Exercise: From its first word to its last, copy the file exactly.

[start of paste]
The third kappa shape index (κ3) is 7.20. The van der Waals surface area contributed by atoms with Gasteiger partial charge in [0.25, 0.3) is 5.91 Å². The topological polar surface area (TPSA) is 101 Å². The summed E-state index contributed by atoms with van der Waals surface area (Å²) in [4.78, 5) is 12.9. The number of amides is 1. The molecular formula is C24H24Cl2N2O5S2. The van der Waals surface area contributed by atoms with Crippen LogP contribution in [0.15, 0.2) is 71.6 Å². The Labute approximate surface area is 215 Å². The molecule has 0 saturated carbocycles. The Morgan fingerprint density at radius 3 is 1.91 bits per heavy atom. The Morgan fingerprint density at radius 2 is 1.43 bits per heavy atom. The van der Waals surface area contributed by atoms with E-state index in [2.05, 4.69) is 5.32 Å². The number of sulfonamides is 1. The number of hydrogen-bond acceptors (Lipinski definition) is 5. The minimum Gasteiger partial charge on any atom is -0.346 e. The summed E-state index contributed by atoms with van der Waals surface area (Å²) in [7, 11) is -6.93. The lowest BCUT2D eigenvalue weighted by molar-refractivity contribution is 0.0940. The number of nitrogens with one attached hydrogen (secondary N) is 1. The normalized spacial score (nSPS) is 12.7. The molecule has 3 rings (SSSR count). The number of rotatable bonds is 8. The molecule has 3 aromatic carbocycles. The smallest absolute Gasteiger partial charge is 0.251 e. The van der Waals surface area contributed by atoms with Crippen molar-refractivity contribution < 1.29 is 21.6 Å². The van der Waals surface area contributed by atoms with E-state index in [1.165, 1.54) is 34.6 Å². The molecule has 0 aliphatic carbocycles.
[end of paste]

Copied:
The third kappa shape index (κ3) is 7.20. The van der Waals surface area contributed by atoms with Gasteiger partial charge in [0.25, 0.3) is 5.91 Å². The topological polar surface area (TPSA) is 101 Å². The summed E-state index contributed by atoms with van der Waals surface area (Å²) in [4.78, 5) is 12.9. The number of amides is 1. The molecular formula is C24H24Cl2N2O5S2. The van der Waals surface area contributed by atoms with Crippen LogP contribution in [0.15, 0.2) is 71.6 Å². The Labute approximate surface area is 215 Å². The molecule has 0 saturated carbocycles. The Morgan fingerprint density at radius 3 is 1.91 bits per heavy atom. The Morgan fingerprint density at radius 2 is 1.43 bits per heavy atom. The van der Waals surface area contributed by atoms with E-state index in [2.05, 4.69) is 5.32 Å². The number of sulfonamides is 1. The number of hydrogen-bond acceptors (Lipinski definition) is 5. The minimum Gasteiger partial charge on any atom is -0.346 e. The summed E-state index contributed by atoms with van der Waals surface area (Å²) in [7, 11) is -6.93. The lowest BCUT2D eigenvalue weighted by molar-refractivity contribution is 0.0940. The number of nitrogens with one attached hydrogen (secondary N) is 1. The normalized spacial score (nSPS) is 12.7. The molecule has 3 rings (SSSR count). The number of rotatable bonds is 8. The molecule has 3 aromatic carbocycles. The smallest absolute Gasteiger partial charge is 0.251 e. The van der Waals surface area contributed by atoms with Crippen molar-refractivity contribution < 1.29 is 21.6 Å². The van der Waals surface area contributed by atoms with E-state index in [1.165, 1.54) is 34.6 Å². The molecule has 0 aliphatic carbocycles.